Your obligations as an Accredited Employer Work Visa (AEWV) employer – Compliance
If you want to keep your Accredited Employer status in New Zealand, there are a few requirements you need to fulfil. These requirements are in place to make sure you abide by immigration, employment, and commercial standards. If you don’t fulfil these requirements, you risk losing your accreditation, paying penalties, and even being permanently prohibited from sponsoring work visas. In this blog post, we’ll go over the requirements you must fulfil in order to keep your AEWV status as well as the process Immigration New Zealand (INZ) uses to determine whether you are complying with these requirements.
Meeting your commitments
To get and keep your accreditation, you must meet the commitments you made during your application to be an accredited employer. These commitments can include things like providing ongoing training and development for your employees or ensuring that your employment practices comply with New Zealand laws.
Complying with standards
In addition to meeting your commitments, you must also comply with immigration, employment, and business laws. This means that you and key people in your business must not have employed a migrant who did not have the right visa or visa conditions to work in that role, provided false or misleading information to INZ, had a pattern of immigration breaches in other businesses you or your key people have been involved in, been banned from acting as a director, been subject to a stand-down period for breaching minimum employment standards or committing immigration offences, or been permanently banned from sponsoring work visas for committing serious immigration offences.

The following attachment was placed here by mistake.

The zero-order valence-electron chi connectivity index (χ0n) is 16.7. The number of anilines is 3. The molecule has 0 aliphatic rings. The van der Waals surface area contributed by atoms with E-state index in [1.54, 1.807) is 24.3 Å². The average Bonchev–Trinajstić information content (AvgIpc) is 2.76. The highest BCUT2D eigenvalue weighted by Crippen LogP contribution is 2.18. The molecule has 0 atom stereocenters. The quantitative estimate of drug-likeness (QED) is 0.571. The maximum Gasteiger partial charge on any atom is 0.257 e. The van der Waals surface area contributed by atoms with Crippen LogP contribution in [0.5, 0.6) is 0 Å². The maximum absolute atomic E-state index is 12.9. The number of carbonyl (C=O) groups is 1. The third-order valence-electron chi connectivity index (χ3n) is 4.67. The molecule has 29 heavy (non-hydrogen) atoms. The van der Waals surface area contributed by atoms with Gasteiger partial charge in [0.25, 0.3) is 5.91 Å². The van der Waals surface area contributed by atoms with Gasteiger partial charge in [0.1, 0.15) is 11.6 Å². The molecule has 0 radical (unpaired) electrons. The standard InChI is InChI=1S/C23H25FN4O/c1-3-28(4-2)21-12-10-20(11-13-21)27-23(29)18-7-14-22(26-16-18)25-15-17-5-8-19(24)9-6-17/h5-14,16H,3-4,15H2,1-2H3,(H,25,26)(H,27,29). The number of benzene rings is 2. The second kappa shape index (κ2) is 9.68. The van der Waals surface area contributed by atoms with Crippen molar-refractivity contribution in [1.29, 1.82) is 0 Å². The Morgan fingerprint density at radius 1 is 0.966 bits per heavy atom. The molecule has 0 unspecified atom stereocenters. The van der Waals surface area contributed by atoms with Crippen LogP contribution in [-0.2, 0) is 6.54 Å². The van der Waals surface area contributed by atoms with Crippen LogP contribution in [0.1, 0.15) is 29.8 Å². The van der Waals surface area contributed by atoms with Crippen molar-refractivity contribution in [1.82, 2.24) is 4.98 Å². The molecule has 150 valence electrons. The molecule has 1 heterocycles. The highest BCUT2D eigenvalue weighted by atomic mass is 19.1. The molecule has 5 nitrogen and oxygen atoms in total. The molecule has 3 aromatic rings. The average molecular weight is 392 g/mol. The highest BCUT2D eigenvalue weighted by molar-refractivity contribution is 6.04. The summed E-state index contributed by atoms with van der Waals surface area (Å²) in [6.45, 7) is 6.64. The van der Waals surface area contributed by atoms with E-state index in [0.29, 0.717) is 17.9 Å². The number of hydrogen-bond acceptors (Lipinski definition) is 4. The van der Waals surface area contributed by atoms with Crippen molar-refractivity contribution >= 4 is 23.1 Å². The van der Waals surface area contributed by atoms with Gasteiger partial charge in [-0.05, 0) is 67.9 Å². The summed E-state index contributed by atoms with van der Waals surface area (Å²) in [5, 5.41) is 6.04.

How to apply for AEWV employer accreditation
You need to meet a few requirements in order to submit an application for AEWV employer accreditation. Providing financial statements to demonstrate financial viability, proof of PAYE payments to migrant employees, proof of how you paid offshore recruitment agents of your migrant employees, hiring dates of migrant employees, proof that you provided settlement information to your migrant employees, logs of the hours worked by migrant workers, and information on key people involved in your business and their roles are a few examples of what may be required.
Extra requirements for controlling third-party accreditation
You will need to fulfil additional criteria if you are an accredited controlling third party. For instance, you need to make sure that the accredited employers you are in charge of fulfilling their obligations and abiding by legal requirements relating to employment, immigration, and business practices.
As an AEWV employer, you may be subject to INZ’s checks to ensure that you are fulfilling your responsibilities. While you are accredited, these checks may take place at any time and may involve a desk check or a site visit. You might not even be aware that one has occurred because INZ strives to conduct these checks in a non-intrusive manner whenever possible. Using selection criteria intended to obtain a representative sample of New Zealand employers, INZ chooses employers from a variety of sizes and types.
Information INZ may request